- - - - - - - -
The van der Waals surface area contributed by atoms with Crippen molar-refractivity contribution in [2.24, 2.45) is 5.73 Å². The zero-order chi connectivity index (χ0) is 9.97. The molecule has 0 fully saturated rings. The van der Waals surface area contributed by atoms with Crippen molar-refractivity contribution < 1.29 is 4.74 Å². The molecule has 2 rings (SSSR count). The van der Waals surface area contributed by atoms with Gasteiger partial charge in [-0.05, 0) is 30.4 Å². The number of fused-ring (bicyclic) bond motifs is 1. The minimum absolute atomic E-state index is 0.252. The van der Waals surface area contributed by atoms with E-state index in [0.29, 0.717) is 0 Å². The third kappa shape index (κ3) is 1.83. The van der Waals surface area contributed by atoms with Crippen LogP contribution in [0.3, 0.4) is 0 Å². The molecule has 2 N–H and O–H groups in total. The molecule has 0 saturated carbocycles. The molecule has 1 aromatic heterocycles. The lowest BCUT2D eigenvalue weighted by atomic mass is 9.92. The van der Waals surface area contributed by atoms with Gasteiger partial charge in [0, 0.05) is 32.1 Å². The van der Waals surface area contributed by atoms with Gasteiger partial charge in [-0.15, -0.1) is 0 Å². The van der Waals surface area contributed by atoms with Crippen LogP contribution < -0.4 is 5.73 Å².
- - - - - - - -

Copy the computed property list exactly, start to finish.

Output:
The van der Waals surface area contributed by atoms with Crippen molar-refractivity contribution in [2.24, 2.45) is 5.73 Å². The zero-order chi connectivity index (χ0) is 9.97. The molecule has 0 fully saturated rings. The van der Waals surface area contributed by atoms with Crippen molar-refractivity contribution < 1.29 is 4.74 Å². The molecule has 2 rings (SSSR count). The van der Waals surface area contributed by atoms with Gasteiger partial charge in [-0.05, 0) is 30.4 Å². The number of fused-ring (bicyclic) bond motifs is 1. The minimum absolute atomic E-state index is 0.252. The van der Waals surface area contributed by atoms with E-state index in [0.29, 0.717) is 0 Å². The third kappa shape index (κ3) is 1.83. The van der Waals surface area contributed by atoms with Crippen LogP contribution in [0.3, 0.4) is 0 Å². The molecule has 2 N–H and O–H groups in total. The molecule has 0 saturated carbocycles. The molecule has 1 aromatic heterocycles. The lowest BCUT2D eigenvalue weighted by atomic mass is 9.92. The van der Waals surface area contributed by atoms with Gasteiger partial charge in [0, 0.05) is 32.1 Å². The van der Waals surface area contributed by atoms with Gasteiger partial charge in [-0.15, -0.1) is 0 Å². The van der Waals surface area contributed by atoms with Crippen LogP contribution < -0.4 is 5.73 Å².